3. I think I agree with your point on the rights. Telling someone that the rights you exercise are rights they can do without is oppressive, right? I think the consistent teaching in the scripture is dealing with just that starting place. Whether the world deigns to give us rights/power or not, we are free in Christ and have all the rights of a citizen of heaven. This gives us many more choices about how to exercise our “worldly” rights. Paul teaches about this extensively, Jesus demonstrates it dramatically.
Bruce — I happened upon this comment again. 1. I still say the papers reported gossip, not corroborated facts — prejudicial and detrimental. 2. I agree. He spoke without awareness. 3. I agree.
I think we have learned a lot from the conflictive situation. This particular post was not all new learning caused by it, but it was re-emphasized understandings applied to a new situation. I like where we have come. And while I am distressed about being perpetually slandered on the internet by a couple of people. I feel good about how Jesus has turned the slander into truth-telling and community-building for us.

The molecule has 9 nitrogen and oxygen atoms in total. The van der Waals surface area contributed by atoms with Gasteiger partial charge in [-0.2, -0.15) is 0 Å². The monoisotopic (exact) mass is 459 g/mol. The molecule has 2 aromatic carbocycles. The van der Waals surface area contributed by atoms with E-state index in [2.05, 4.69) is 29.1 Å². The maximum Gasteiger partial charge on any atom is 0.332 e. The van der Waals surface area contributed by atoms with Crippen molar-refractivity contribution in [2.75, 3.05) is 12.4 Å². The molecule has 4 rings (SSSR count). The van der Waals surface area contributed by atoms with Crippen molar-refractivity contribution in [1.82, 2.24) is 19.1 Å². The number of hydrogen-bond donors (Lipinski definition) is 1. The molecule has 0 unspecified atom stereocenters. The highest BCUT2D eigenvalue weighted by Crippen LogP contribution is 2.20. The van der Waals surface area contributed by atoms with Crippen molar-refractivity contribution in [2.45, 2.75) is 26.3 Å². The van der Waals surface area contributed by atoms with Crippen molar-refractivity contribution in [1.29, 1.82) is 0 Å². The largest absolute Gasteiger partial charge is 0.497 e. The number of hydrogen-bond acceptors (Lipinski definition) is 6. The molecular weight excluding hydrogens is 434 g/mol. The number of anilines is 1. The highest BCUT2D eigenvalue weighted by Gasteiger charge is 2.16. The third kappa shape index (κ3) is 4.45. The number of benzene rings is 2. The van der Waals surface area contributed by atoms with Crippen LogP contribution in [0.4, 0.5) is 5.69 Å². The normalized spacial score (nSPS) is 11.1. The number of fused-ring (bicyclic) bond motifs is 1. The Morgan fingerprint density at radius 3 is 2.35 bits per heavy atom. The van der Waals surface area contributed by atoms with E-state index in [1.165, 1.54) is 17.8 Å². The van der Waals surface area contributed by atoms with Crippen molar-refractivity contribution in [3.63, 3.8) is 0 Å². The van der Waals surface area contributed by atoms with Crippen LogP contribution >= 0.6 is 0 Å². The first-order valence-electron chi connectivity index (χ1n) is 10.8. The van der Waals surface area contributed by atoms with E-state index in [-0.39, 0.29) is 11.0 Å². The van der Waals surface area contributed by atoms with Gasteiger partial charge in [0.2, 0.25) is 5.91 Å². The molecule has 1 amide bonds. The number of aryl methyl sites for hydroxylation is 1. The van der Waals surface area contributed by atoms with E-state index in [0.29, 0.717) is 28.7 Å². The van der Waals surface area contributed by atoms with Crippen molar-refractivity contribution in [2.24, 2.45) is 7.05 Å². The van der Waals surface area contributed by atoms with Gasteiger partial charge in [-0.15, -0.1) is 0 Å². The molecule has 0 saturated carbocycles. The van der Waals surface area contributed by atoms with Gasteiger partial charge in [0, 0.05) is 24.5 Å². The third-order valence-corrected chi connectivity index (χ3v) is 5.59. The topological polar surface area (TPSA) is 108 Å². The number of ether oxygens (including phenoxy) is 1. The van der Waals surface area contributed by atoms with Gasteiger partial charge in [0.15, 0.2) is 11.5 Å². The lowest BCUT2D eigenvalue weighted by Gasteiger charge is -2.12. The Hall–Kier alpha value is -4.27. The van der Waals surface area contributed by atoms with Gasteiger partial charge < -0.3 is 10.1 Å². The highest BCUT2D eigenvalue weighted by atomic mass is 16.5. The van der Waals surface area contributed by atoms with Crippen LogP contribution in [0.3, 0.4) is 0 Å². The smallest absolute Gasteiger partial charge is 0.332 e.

I just wanted to make sure those people knew that this is not a summary of the meeting, but your reaction to it the conversation (as I understood by the bold sentence in the third paragraph). If you were not at the meeting and want to continue the dialogue, seek out someone who was there! It was such an hopeful time to see and hear the Spirit move among the body.
Good call Jill. Who could summarize that meeting? I did not intend this to be a compilation of all my thoughts or reactions, either. Not at all. I was moved to offer some biblical basis for the ongoing “third way” we are making between somewhat conflicting thoughts. So thanks for causing a clarification.
I appreciate your wisdom, Rod, and thank you for sharing.